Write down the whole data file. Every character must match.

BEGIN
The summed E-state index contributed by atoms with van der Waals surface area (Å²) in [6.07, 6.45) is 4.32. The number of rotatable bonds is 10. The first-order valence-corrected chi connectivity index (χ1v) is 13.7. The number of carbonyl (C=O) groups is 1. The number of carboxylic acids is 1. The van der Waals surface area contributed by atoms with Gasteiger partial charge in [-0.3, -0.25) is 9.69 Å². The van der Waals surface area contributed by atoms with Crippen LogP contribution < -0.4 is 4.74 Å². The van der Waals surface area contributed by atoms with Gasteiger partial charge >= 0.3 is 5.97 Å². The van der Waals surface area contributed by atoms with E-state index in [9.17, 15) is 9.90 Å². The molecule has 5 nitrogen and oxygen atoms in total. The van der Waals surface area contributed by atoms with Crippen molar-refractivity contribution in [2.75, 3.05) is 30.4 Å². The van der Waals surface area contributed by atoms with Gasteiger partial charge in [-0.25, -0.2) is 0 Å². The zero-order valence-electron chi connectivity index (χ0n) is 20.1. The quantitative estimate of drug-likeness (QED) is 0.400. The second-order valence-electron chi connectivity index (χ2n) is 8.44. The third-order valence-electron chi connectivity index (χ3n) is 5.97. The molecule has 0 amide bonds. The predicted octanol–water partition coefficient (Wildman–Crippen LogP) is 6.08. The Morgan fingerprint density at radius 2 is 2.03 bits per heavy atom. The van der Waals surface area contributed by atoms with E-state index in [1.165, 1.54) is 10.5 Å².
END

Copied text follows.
The summed E-state index contributed by atoms with van der Waals surface area (Å²) in [6.07, 6.45) is 4.32. The number of rotatable bonds is 10. The first-order valence-corrected chi connectivity index (χ1v) is 13.7. The number of carbonyl (C=O) groups is 1. The number of carboxylic acids is 1. The van der Waals surface area contributed by atoms with Gasteiger partial charge in [-0.3, -0.25) is 9.69 Å². The van der Waals surface area contributed by atoms with Crippen LogP contribution < -0.4 is 4.74 Å². The van der Waals surface area contributed by atoms with Gasteiger partial charge >= 0.3 is 5.97 Å². The van der Waals surface area contributed by atoms with E-state index in [9.17, 15) is 9.90 Å². The molecule has 5 nitrogen and oxygen atoms in total. The van der Waals surface area contributed by atoms with Crippen molar-refractivity contribution in [2.75, 3.05) is 30.4 Å². The van der Waals surface area contributed by atoms with Gasteiger partial charge in [-0.25, -0.2) is 0 Å². The zero-order valence-electron chi connectivity index (χ0n) is 20.1. The quantitative estimate of drug-likeness (QED) is 0.400. The second-order valence-electron chi connectivity index (χ2n) is 8.44. The third-order valence-electron chi connectivity index (χ3n) is 5.97. The molecule has 0 amide bonds. The predicted octanol–water partition coefficient (Wildman–Crippen LogP) is 6.08. The Morgan fingerprint density at radius 2 is 2.03 bits per heavy atom. The van der Waals surface area contributed by atoms with E-state index in [1.165, 1.54) is 10.5 Å².